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Daddy Barnes aims to entertain despite disrupted preparations

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Paddy Barnes makes his long-awaited pro debut this Saturday in Belfast, and while his preparations have been far from ideal, he is planning to entertain.

The Belfast flyweight has turned professional after an illustrious amateur career and will start punching for pay on the Boxnation show at the Titanic Exhibition Centre. However, were the card not in his home city, Barnes would not have been able to fight. The 29 year old’s fiancé Mari has recently been in hospital due to complications with the pregnancy of their second child (little Fíanna made her arrival last Friday), leaving Paddy with the heavyweight task caring for big sister Eireann and running the Barnes household.

Despite the huge stress and commitment, the proximity of a show in Belfast, along with the buzz of a home fight, meant that Barnes is able to make his bow at home.

The Holy Family man, who intends to relocate to England for training, explained that “I’d like to become Ireland’s quickest ever champion but unfortunately I’ve not really been able to train as I’d like for my debut,”

“To be honest, I’m only fighting cos the show happens to be in Belfast and I can be close by. I was actually offered an eight rounder but I decided on six.”

“I think the last time I boxed in Belfast was in 2007 and the last time I boxed in Ireland was in 2012. Belfast folk love their boxing and always turn out in high numbers so this is a brilliant opportunity to showcase my skills before my home fans.”

While the preparations have not been ideal, Barnes still aims to please. The double Olympic bronze medalist has long said that pro boxing is a business rather than a sport – and it is a business he feels he can excel in. He described how “pro boxing’s a small sport but a huge business and you have to entertain,”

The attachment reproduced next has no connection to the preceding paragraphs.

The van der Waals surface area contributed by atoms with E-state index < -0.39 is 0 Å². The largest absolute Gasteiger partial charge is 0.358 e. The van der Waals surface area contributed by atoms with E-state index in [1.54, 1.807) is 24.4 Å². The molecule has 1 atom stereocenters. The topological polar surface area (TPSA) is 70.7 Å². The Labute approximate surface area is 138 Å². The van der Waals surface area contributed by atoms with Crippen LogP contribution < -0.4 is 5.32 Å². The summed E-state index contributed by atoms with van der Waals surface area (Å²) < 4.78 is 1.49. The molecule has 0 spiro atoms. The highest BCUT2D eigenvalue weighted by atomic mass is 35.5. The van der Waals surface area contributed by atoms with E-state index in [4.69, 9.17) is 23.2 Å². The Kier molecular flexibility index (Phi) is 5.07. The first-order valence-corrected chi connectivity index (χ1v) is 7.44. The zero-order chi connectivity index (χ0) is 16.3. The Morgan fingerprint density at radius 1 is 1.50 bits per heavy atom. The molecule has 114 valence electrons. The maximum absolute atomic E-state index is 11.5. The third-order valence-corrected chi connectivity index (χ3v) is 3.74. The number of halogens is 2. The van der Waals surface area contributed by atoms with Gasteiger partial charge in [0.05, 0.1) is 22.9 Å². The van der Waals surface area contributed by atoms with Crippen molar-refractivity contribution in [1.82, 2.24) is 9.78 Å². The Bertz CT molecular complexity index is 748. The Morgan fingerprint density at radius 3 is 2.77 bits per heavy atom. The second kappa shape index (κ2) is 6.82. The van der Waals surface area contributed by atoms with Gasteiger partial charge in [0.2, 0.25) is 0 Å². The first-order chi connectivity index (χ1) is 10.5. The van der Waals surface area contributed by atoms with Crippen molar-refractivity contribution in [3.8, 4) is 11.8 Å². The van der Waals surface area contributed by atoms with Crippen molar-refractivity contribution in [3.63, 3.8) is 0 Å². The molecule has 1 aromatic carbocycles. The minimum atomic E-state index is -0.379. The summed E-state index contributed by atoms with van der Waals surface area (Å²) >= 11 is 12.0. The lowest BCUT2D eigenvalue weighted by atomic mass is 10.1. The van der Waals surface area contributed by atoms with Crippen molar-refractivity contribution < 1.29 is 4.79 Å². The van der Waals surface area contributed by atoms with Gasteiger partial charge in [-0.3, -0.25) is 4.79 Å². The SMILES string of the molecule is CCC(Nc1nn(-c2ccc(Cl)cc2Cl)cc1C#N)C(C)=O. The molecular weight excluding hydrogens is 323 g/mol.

“The amateur game was all about speed so I’ve needed to learn to sit down on my punches a bit more. People say I’ll need to slow down but I’m confident that I can go flat out for twelve rounds. I’ve always had an aggressive entertaining style. I’m going to bring a high pace and real excitement to the pros.”

“I’ve done a fair amount of sparring with Jamie Conlan, Marco McCullough and, as recently as last December, Carl Frampton so I know I’ll cope with the pro styles.”

“My power should really start to show once I hit twelve-round title level. I’ll be going for the knockout in every fight.”

“You don’t see too many stoppages at my weight but I’m already putting plenty of bigger men on the deck in sparring.”

The easy comparison to make is with two-time Olympic gold medalist, and Barnes nemesis Zou Shiming. While the Chinese fighter will fight for the WBO flyweight title, also on November 5th, he has struggled to adapt to the pro game, and can certainly thank his promoters Top Rank for his place near the top of the division.

The Irishman is confident, even now, of triumphing over Shiming. Outlining how he is better suited to the vestless game, Barnes noted how “Zou beat me three times as an amateur. If we meet as pros, I know it’ll have to be in China but that’s no problem at all.”

“I’ll beat him over 12 rounds. I punch harder, I’ve a better engine and the longer distance will suit me better. I won the last round big in our most recent fight.”

Joe O'Neill

Reporting on Irish boxing the past five years. Work has appeared on irish-boxing.com, Boxing News, the42.ie, and local and national media. Provide live ringside updates, occasional interviews, and special features on the future of Irish boxing. email: joneill6@tcd.ie